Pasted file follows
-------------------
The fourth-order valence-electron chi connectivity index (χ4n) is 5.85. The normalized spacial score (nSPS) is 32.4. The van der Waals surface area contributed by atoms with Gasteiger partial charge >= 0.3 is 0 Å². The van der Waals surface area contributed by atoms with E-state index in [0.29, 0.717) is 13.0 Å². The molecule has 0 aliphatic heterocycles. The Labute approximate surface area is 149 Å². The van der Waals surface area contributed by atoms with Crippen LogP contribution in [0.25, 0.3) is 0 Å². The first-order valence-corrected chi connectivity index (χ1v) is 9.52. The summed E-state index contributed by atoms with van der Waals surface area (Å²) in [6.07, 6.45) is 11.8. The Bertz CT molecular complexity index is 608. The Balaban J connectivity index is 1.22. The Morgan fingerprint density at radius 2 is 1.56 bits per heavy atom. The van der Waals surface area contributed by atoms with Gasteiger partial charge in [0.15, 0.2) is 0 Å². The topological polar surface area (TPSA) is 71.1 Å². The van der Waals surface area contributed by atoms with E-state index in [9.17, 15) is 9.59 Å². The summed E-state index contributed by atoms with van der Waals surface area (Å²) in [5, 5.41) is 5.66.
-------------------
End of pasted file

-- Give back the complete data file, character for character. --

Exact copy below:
The fourth-order valence-electron chi connectivity index (χ4n) is 5.85. The normalized spacial score (nSPS) is 32.4. The van der Waals surface area contributed by atoms with Gasteiger partial charge >= 0.3 is 0 Å². The van der Waals surface area contributed by atoms with E-state index in [0.29, 0.717) is 13.0 Å². The molecule has 0 aliphatic heterocycles. The Labute approximate surface area is 149 Å². The van der Waals surface area contributed by atoms with Crippen LogP contribution in [0.25, 0.3) is 0 Å². The first-order valence-corrected chi connectivity index (χ1v) is 9.52. The summed E-state index contributed by atoms with van der Waals surface area (Å²) in [6.07, 6.45) is 11.8. The Bertz CT molecular complexity index is 608. The Balaban J connectivity index is 1.22. The Morgan fingerprint density at radius 2 is 1.56 bits per heavy atom. The van der Waals surface area contributed by atoms with Gasteiger partial charge in [0.15, 0.2) is 0 Å². The topological polar surface area (TPSA) is 71.1 Å². The van der Waals surface area contributed by atoms with E-state index in [9.17, 15) is 9.59 Å². The summed E-state index contributed by atoms with van der Waals surface area (Å²) in [5, 5.41) is 5.66.